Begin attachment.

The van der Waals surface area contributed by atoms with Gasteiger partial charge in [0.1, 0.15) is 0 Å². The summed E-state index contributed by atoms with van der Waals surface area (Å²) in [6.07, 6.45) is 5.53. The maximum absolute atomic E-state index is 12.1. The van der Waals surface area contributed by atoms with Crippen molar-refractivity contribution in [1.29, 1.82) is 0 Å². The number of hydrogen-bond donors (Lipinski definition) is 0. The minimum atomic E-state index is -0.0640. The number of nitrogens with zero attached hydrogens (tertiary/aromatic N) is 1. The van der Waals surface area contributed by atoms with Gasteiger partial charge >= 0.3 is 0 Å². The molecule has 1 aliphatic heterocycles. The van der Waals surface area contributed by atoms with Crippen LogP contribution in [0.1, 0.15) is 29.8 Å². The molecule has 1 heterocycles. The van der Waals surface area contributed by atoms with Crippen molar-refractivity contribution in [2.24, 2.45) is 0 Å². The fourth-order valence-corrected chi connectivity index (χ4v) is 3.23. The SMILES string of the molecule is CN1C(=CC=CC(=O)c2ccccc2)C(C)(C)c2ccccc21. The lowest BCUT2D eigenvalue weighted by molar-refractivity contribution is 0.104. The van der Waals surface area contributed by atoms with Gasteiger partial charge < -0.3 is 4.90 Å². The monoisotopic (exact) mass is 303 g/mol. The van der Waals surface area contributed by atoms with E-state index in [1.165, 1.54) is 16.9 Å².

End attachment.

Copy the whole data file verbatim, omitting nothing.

The van der Waals surface area contributed by atoms with Gasteiger partial charge in [0.1, 0.15) is 0 Å². The summed E-state index contributed by atoms with van der Waals surface area (Å²) in [6.07, 6.45) is 5.53. The maximum absolute atomic E-state index is 12.1. The van der Waals surface area contributed by atoms with Crippen molar-refractivity contribution in [1.29, 1.82) is 0 Å². The number of hydrogen-bond donors (Lipinski definition) is 0. The minimum atomic E-state index is -0.0640. The number of nitrogens with zero attached hydrogens (tertiary/aromatic N) is 1. The van der Waals surface area contributed by atoms with Gasteiger partial charge >= 0.3 is 0 Å². The molecule has 1 aliphatic heterocycles. The van der Waals surface area contributed by atoms with Crippen LogP contribution in [0.1, 0.15) is 29.8 Å². The molecule has 1 heterocycles. The van der Waals surface area contributed by atoms with Crippen molar-refractivity contribution in [2.24, 2.45) is 0 Å². The fourth-order valence-corrected chi connectivity index (χ4v) is 3.23. The SMILES string of the molecule is CN1C(=CC=CC(=O)c2ccccc2)C(C)(C)c2ccccc21. The lowest BCUT2D eigenvalue weighted by molar-refractivity contribution is 0.104. The van der Waals surface area contributed by atoms with Gasteiger partial charge < -0.3 is 4.90 Å². The monoisotopic (exact) mass is 303 g/mol. The van der Waals surface area contributed by atoms with E-state index in [1.165, 1.54) is 16.9 Å².